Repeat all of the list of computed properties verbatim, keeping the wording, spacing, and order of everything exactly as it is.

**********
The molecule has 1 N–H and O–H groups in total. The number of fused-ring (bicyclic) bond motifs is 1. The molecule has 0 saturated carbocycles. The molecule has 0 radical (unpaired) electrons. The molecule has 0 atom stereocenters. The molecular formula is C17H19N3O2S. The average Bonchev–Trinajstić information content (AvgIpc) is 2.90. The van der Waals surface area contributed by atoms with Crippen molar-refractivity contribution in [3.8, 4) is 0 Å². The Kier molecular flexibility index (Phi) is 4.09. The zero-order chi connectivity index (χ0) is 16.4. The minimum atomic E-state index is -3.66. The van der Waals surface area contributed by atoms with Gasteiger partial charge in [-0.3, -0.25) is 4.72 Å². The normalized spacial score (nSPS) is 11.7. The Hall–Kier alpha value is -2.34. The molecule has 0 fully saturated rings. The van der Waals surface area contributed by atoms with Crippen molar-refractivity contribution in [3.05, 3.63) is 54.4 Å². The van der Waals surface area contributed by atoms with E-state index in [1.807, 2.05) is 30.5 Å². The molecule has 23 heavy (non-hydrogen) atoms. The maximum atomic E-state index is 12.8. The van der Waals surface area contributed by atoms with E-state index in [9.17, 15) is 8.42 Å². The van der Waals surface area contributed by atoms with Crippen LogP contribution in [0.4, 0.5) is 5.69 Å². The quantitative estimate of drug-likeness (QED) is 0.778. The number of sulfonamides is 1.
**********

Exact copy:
The molecule has 1 N–H and O–H groups in total. The number of fused-ring (bicyclic) bond motifs is 1. The molecule has 0 saturated carbocycles. The molecule has 0 radical (unpaired) electrons. The molecule has 0 atom stereocenters. The molecular formula is C17H19N3O2S. The average Bonchev–Trinajstić information content (AvgIpc) is 2.90. The van der Waals surface area contributed by atoms with Crippen molar-refractivity contribution in [3.8, 4) is 0 Å². The Kier molecular flexibility index (Phi) is 4.09. The zero-order chi connectivity index (χ0) is 16.4. The minimum atomic E-state index is -3.66. The van der Waals surface area contributed by atoms with Gasteiger partial charge in [-0.3, -0.25) is 4.72 Å². The normalized spacial score (nSPS) is 11.7. The Hall–Kier alpha value is -2.34. The molecule has 0 fully saturated rings. The van der Waals surface area contributed by atoms with Crippen molar-refractivity contribution in [3.05, 3.63) is 54.4 Å². The van der Waals surface area contributed by atoms with E-state index in [1.807, 2.05) is 30.5 Å². The molecule has 23 heavy (non-hydrogen) atoms. The maximum atomic E-state index is 12.8. The van der Waals surface area contributed by atoms with E-state index in [9.17, 15) is 8.42 Å². The van der Waals surface area contributed by atoms with Crippen LogP contribution in [0.4, 0.5) is 5.69 Å². The quantitative estimate of drug-likeness (QED) is 0.778. The number of sulfonamides is 1.